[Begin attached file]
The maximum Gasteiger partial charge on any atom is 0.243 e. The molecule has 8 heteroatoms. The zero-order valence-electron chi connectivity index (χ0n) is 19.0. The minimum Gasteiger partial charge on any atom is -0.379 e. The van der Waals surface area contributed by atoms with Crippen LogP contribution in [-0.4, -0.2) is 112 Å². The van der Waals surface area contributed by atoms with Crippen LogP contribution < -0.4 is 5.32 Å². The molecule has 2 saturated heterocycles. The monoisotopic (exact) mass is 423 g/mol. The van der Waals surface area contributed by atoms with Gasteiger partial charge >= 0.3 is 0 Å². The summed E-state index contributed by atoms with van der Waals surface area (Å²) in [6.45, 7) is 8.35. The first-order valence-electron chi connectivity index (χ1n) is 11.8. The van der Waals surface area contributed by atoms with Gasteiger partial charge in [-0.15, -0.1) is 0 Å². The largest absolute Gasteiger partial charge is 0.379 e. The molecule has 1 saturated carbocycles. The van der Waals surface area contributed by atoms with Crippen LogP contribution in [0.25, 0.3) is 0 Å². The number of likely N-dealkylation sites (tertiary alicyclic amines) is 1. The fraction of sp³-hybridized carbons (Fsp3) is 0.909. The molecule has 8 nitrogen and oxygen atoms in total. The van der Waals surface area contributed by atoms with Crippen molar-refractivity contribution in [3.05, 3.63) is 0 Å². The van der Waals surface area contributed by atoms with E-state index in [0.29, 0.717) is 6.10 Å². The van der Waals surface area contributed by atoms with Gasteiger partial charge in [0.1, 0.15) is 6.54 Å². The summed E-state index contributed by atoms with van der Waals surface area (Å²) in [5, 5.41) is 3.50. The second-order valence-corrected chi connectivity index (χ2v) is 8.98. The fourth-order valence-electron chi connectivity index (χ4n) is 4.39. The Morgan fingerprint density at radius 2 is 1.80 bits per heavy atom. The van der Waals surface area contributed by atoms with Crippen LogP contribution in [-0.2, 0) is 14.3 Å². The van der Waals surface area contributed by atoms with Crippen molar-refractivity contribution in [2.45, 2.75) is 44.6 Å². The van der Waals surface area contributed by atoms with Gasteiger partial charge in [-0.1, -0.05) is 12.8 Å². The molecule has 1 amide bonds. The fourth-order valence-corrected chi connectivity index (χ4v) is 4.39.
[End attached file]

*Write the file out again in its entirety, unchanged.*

The maximum Gasteiger partial charge on any atom is 0.243 e. The molecule has 8 heteroatoms. The zero-order valence-electron chi connectivity index (χ0n) is 19.0. The minimum Gasteiger partial charge on any atom is -0.379 e. The van der Waals surface area contributed by atoms with Crippen LogP contribution in [-0.4, -0.2) is 112 Å². The van der Waals surface area contributed by atoms with Crippen LogP contribution < -0.4 is 5.32 Å². The molecule has 2 saturated heterocycles. The monoisotopic (exact) mass is 423 g/mol. The van der Waals surface area contributed by atoms with Gasteiger partial charge >= 0.3 is 0 Å². The summed E-state index contributed by atoms with van der Waals surface area (Å²) in [6.45, 7) is 8.35. The first-order valence-electron chi connectivity index (χ1n) is 11.8. The van der Waals surface area contributed by atoms with Gasteiger partial charge in [-0.15, -0.1) is 0 Å². The largest absolute Gasteiger partial charge is 0.379 e. The molecule has 1 saturated carbocycles. The van der Waals surface area contributed by atoms with Crippen LogP contribution in [0.25, 0.3) is 0 Å². The number of likely N-dealkylation sites (tertiary alicyclic amines) is 1. The fraction of sp³-hybridized carbons (Fsp3) is 0.909. The molecule has 8 nitrogen and oxygen atoms in total. The van der Waals surface area contributed by atoms with Crippen molar-refractivity contribution in [3.05, 3.63) is 0 Å². The van der Waals surface area contributed by atoms with E-state index in [0.29, 0.717) is 6.10 Å². The van der Waals surface area contributed by atoms with Gasteiger partial charge in [0.1, 0.15) is 6.54 Å². The summed E-state index contributed by atoms with van der Waals surface area (Å²) in [5, 5.41) is 3.50. The second-order valence-corrected chi connectivity index (χ2v) is 8.98. The fourth-order valence-electron chi connectivity index (χ4n) is 4.39. The Morgan fingerprint density at radius 2 is 1.80 bits per heavy atom. The van der Waals surface area contributed by atoms with Crippen LogP contribution in [-0.2, 0) is 14.3 Å². The van der Waals surface area contributed by atoms with Crippen molar-refractivity contribution in [2.45, 2.75) is 44.6 Å². The van der Waals surface area contributed by atoms with Gasteiger partial charge in [-0.1, -0.05) is 12.8 Å². The molecule has 1 amide bonds. The fourth-order valence-corrected chi connectivity index (χ4v) is 4.39.